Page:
You can raise steers on pasture only (many organic growers prefer to do that) and seek out organic hay for those times when pasture is scarce. However, keep in mind that pasture-fed beef gains weight more slowly. If you have the ability to plant a few acres of oats, you are a step ahead of the game and can even ensure that your grain is organic.

The last thing you will need is sturdy fencing. Even though steers are not aggressive like bulls, they can still be pushy if there is some tasty looking weed (or flower bed) on the other side of the fence. Cattle panels are a good, easily affordable type of durable fencing. If you have plenty of strong timber on your property, you can create wood fences, but beware that this type of fencing is prone to rotting and should be checked regularly for breaks or weak points.

Responsibility and Satisfaction

Raising beef cattle on a small homestead gives everyone in the family a lot of satisfaction, and you’ll be happy knowing you have a pure, healthy source of meat for your freezer. It is also a great way to teach children responsibility by letting them help with the chores they are physically capable of handling.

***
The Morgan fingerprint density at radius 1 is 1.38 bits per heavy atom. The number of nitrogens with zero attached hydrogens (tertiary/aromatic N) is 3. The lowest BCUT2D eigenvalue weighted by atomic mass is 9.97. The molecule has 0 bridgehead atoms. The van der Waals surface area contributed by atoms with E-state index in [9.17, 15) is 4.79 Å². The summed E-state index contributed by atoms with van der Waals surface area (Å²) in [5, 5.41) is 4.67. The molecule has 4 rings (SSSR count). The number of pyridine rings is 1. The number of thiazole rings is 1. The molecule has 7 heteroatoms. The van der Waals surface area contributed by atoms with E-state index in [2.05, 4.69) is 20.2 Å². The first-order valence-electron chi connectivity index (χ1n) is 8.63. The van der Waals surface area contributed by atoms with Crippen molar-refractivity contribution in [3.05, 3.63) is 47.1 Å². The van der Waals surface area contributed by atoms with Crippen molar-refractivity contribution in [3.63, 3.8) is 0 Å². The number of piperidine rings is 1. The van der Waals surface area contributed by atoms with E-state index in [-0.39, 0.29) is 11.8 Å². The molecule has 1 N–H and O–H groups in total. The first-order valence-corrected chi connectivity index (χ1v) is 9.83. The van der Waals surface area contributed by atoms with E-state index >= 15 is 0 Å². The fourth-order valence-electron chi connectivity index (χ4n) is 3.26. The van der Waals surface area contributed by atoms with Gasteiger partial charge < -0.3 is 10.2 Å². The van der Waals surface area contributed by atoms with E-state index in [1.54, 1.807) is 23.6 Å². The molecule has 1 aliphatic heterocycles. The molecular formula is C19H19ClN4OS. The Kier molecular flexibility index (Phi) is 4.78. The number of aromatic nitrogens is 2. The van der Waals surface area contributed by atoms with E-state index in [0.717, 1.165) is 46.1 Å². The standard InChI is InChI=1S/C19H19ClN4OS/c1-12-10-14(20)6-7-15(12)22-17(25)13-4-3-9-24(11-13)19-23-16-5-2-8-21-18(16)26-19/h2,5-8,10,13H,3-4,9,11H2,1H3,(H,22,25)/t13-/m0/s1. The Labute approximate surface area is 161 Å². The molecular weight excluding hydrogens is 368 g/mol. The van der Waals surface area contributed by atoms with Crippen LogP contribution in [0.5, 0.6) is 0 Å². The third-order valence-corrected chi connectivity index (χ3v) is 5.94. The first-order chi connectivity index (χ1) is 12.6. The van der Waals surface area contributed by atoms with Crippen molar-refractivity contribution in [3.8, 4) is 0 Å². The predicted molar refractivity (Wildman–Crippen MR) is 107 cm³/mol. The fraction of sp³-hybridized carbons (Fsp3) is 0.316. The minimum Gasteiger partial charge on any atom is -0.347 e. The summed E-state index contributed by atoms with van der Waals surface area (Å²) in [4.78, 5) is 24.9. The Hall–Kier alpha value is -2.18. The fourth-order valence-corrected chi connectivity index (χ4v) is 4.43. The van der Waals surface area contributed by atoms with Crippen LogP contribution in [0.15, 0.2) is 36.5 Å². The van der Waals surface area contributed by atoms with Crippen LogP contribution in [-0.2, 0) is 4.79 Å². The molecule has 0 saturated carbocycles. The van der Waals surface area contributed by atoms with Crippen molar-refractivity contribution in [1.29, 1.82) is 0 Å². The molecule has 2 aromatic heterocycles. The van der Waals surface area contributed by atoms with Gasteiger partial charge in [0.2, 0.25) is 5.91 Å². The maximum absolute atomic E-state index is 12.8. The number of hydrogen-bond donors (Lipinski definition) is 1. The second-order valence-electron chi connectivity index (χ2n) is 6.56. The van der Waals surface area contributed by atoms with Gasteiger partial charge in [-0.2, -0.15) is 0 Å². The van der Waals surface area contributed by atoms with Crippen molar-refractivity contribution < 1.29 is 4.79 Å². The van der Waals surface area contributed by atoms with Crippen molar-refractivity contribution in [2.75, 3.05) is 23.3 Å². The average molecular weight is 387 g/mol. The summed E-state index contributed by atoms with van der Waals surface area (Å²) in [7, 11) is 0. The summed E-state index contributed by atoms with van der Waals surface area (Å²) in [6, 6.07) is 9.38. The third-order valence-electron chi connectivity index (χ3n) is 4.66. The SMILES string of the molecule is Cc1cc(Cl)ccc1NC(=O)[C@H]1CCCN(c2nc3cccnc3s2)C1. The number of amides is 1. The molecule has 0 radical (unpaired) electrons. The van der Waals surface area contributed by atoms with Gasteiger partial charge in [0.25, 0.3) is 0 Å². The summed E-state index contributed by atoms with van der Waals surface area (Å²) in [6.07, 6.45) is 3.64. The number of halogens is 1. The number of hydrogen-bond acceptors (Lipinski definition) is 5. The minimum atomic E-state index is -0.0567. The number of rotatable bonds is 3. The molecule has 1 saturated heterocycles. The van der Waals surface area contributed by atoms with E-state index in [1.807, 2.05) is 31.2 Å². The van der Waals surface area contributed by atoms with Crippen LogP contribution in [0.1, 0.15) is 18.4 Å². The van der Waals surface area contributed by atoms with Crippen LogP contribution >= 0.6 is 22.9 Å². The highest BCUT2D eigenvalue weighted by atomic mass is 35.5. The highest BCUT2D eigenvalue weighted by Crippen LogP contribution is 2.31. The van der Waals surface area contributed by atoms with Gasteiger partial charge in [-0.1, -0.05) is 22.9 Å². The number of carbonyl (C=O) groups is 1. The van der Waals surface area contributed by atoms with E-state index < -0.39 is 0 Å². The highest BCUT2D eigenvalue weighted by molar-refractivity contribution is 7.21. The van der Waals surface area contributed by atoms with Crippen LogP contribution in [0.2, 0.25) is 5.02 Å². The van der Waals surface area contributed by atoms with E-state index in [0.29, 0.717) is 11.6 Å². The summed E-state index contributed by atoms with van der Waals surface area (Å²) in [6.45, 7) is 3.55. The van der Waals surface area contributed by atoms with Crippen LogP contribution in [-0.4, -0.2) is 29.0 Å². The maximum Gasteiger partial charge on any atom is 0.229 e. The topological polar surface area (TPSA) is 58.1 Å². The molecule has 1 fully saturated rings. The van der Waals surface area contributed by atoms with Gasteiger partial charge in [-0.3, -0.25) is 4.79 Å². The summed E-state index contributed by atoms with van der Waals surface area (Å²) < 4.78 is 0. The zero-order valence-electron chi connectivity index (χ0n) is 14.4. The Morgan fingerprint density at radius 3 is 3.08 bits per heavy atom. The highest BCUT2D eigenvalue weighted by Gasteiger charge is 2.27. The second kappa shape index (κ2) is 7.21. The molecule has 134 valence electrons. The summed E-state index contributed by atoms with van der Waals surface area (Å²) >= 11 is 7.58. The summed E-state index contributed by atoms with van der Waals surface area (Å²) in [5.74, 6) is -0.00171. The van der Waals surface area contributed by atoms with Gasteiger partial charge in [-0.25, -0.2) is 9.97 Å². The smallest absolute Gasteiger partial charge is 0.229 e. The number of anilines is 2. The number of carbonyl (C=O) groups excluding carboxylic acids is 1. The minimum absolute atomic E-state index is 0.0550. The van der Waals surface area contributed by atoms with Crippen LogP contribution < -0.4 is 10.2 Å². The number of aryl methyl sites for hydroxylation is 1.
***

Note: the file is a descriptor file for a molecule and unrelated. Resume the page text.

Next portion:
Do always be aware of the fact that these are large animals that can hurt small children without even meaning to, so always accompany small children when they are around the cattle.

Where to Buy Feeder Steers

If you don’t want to have the year-round responsibility of cows to give birth to your steers, you can buy young steers to raise and slaughter. This is not self-sustaining, but it does make it possible to produce large amounts of beef for far less cost than supermarket beef and also lets you guarantee it is raised more natural way. Livestock auctions and local farmers are a good source of feeder steers.

Feeding Your Young Steers

If you own the steer’s mother, she’ll do a lot of the work for you early on. Even if your calf is still nursing, you should provide grain in a creep feeder that the mother cow can’t get into to help your steer grow well. He will likely eat hay or graze alongside his mother from a very young age as well.